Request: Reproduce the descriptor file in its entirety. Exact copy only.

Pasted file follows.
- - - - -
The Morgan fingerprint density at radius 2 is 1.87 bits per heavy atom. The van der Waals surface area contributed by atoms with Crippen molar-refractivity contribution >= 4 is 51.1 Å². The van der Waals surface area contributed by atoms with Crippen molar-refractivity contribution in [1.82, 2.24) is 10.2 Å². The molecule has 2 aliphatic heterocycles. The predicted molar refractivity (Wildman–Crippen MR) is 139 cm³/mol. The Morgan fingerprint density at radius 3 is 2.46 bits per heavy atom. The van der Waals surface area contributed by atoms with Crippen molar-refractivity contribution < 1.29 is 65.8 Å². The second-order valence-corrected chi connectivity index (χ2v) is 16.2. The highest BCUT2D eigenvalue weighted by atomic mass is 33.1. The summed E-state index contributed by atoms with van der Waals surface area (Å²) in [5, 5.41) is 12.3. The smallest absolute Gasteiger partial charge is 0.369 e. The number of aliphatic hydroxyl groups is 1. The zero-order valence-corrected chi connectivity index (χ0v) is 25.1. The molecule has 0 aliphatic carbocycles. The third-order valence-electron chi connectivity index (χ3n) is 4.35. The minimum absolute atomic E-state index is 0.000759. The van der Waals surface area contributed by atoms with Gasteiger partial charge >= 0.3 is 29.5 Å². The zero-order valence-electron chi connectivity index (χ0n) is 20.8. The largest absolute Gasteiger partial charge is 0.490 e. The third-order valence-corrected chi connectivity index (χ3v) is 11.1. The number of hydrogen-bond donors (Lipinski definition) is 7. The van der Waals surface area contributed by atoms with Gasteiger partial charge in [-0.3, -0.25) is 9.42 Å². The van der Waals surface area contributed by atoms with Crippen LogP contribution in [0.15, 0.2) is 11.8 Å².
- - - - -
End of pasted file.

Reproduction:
The Morgan fingerprint density at radius 2 is 1.87 bits per heavy atom. The van der Waals surface area contributed by atoms with Crippen molar-refractivity contribution >= 4 is 51.1 Å². The van der Waals surface area contributed by atoms with Crippen molar-refractivity contribution in [1.82, 2.24) is 10.2 Å². The molecule has 2 aliphatic heterocycles. The predicted molar refractivity (Wildman–Crippen MR) is 139 cm³/mol. The Morgan fingerprint density at radius 3 is 2.46 bits per heavy atom. The van der Waals surface area contributed by atoms with Crippen molar-refractivity contribution < 1.29 is 65.8 Å². The second-order valence-corrected chi connectivity index (χ2v) is 16.2. The highest BCUT2D eigenvalue weighted by atomic mass is 33.1. The summed E-state index contributed by atoms with van der Waals surface area (Å²) in [5, 5.41) is 12.3. The smallest absolute Gasteiger partial charge is 0.369 e. The number of aliphatic hydroxyl groups is 1. The zero-order valence-corrected chi connectivity index (χ0v) is 25.1. The molecule has 0 aliphatic carbocycles. The third-order valence-electron chi connectivity index (χ3n) is 4.35. The minimum absolute atomic E-state index is 0.000759. The van der Waals surface area contributed by atoms with Gasteiger partial charge >= 0.3 is 29.5 Å². The zero-order valence-electron chi connectivity index (χ0n) is 20.8. The largest absolute Gasteiger partial charge is 0.490 e. The third-order valence-corrected chi connectivity index (χ3v) is 11.1. The number of hydrogen-bond donors (Lipinski definition) is 7. The van der Waals surface area contributed by atoms with Gasteiger partial charge in [-0.3, -0.25) is 9.42 Å². The van der Waals surface area contributed by atoms with Crippen LogP contribution in [0.15, 0.2) is 11.8 Å².